Bring some international flair into resident spaces with colors inspired by exotic destinations. Incorporating shades like mustard, ocean blue and vibrant crimson are a great way to bring warmth into your community and complement creative, travel-inspired designs. This unique palette will have residents dreaming of faraway places from the comfort of their own community.
Looking for what's next in interiors? Time to look back
Looking at today's design landscape, technology's influence is evident. More and more spaces are filled with sleek furnishings and streamlined architecture, creating a cool and distinctly modern feel. However, in the midst of this contemporary craze, a reactionary aesthetic has emerged: a return to more classic elements. These aren't your typical styles from years gone by, though. Think of this aesthetic as traditional reinvented.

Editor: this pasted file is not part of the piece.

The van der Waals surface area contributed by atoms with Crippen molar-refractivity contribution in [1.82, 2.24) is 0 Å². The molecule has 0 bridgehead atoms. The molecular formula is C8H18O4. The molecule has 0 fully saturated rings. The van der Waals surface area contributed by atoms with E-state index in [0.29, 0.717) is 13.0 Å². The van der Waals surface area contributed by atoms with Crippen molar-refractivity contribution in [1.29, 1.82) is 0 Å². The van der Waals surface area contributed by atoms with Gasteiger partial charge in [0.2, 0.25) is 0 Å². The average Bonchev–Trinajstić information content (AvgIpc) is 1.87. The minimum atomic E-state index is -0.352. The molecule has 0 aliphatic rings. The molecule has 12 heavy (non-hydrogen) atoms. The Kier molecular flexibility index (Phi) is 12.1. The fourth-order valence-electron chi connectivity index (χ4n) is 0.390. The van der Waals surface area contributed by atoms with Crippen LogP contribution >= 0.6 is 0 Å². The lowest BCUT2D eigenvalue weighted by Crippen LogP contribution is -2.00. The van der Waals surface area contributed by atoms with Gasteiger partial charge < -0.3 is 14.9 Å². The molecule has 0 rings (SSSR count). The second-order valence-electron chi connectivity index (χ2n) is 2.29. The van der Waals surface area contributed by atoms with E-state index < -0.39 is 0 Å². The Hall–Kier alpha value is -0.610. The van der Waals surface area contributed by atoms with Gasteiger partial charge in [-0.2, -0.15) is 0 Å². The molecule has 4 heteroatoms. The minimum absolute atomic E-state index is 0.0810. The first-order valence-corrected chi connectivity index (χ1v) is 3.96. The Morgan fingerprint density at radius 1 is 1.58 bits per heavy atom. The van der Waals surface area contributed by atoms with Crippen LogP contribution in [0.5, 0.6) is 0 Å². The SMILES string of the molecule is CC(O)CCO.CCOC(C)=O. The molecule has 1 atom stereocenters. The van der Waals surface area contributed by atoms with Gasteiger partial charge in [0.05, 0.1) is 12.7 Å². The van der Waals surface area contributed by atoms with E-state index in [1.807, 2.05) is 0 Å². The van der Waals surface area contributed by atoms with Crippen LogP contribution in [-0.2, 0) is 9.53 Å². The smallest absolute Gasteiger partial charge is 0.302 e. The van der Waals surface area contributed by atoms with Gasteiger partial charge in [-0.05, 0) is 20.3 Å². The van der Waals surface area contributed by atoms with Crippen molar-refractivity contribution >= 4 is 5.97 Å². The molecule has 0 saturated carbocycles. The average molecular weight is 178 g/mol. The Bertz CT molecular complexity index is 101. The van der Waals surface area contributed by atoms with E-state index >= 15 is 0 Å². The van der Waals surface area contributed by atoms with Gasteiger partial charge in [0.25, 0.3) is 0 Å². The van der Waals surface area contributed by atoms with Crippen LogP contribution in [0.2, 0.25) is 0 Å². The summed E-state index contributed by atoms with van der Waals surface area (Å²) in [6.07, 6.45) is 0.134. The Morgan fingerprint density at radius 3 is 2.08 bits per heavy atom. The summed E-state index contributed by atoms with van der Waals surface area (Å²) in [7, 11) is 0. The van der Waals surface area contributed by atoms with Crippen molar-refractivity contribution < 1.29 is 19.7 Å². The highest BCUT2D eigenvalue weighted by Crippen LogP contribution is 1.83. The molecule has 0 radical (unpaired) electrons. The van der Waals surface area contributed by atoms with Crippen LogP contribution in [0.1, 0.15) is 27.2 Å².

This design perspective gained traction within the past decade, beginning with the “Maker Movement.” This movement was pioneered by tech-savvy millennials with an appreciation for the handmade and baby boomers with eclectic experiences and an eye for quality craftsmanship. These multi-generational influencers helped make DIY trendy again, and many of these artisans drew inspiration from timeworn pieces from their past. As a result, heritage-steeped items gained a new life that's inspiring a shift toward a renewal of traditional style.
For interiors, this style means returning to familiar shapes and patterns, but with a unique spin. Perhaps this is upholstering a classic wing chair in an unexpected fabric or showcasing priceless, time-tested photos in a unique way. These vintage-made-new pieces are ideal for Senior Living because they are at once familiar to residents but are updated to suit a more modern lifestyle.